>> Stay informed about: Apartments banning ferrets
When looking for an apartment in the western suburbs of Chocago two months ago, I
encountered THREE places that had changed their pet policy THAT MONTH to exclude ferrets
and snakes. The probability of that happening by coincence is near zero. I figured out the
common cause is insurance company policy.
One of them used the word exotic, which sounds like a quote from an insurance company
notice. I pointed out that exotic means foreign. Ferrets are native to the US, therefore
not exotic. The guy I was talking to didn't understand, said he was just following company
policy. He meant insurance company policy.
I've lived in 15 apartment complexes in the last 9 years, all over the eastern US. This
was my first experience with an insurance company prohibition on ferrets. Has anyone
encountered or heard of this?
My guess (I could be wrong) is that insurance companies are using Chicagoland as a test
market. If it doesn't provoke much objection here, they'll take it nationwide. I know
they're doing the same with smoking in Washington state. The additional premium for
permitting smoking is so high that no apartment complex can afford to pay it. If it flies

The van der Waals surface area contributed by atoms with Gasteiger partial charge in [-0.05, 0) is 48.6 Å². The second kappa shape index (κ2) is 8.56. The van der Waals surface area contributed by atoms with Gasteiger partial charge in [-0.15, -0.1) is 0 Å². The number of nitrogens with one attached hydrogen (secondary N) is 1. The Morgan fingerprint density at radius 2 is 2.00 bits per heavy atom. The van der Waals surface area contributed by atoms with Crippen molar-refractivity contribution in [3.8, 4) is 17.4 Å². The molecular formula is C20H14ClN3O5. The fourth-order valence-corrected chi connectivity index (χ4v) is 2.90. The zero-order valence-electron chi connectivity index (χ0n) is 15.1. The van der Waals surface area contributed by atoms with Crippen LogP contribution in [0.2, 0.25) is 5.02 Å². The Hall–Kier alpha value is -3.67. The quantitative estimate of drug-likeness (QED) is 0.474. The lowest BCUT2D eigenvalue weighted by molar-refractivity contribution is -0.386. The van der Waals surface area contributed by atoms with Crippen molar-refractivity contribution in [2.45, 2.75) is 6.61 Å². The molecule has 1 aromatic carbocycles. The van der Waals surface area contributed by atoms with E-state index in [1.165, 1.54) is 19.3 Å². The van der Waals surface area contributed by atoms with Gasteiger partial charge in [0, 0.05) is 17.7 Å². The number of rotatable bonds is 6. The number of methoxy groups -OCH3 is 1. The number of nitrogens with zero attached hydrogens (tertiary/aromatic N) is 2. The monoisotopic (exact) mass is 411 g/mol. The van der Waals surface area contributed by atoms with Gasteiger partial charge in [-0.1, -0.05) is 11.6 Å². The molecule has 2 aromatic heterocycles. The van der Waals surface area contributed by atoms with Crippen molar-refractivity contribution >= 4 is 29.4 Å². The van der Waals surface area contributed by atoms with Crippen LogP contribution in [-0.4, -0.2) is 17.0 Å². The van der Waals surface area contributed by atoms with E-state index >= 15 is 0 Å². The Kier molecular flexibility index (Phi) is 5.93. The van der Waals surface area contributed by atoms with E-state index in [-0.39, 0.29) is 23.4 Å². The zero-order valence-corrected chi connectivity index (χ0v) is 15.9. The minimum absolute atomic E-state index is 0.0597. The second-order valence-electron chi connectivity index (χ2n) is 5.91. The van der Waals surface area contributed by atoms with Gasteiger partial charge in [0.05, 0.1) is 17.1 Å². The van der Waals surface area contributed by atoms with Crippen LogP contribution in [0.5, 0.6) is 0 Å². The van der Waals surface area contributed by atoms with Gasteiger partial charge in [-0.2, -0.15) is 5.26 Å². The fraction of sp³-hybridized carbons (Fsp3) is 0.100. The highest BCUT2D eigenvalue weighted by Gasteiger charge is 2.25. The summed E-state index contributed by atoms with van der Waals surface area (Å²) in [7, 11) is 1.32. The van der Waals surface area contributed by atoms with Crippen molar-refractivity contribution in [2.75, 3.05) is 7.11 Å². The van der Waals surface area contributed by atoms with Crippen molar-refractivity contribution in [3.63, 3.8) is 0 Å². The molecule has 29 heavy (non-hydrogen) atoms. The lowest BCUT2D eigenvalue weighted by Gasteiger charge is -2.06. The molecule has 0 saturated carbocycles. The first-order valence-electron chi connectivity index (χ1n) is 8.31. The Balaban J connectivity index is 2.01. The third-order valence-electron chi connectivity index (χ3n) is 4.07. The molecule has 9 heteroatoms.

in Washington, insurance companies plan to take it nationwide.
There was no ferret ban in Champaign IL (100 miles south of Chicago) when I lived there 8
months ago, nor in Houston TX when I lived there 4 months ago.
Last night I went to several websites offering free quotes on homeowners or landlord
insurance. I wanted to see the questions they asked an applicant. One was 'Do you have a
dog?' Dog owners pay more, because insurance companies are afraid of liability claims for
bites. Cats and other animals don't cost extra, except the question asking whether you
keep wild animals as pets looks like an automatic rejection.
It appears that, in the corporate minds of some insurance companies, wild has been
replaced by exotic. In the unsophisticad corporate mind, exotic means anything other than
dogs, cats, mice, hampsters and whatever pets the CEO encountered when he was a kid.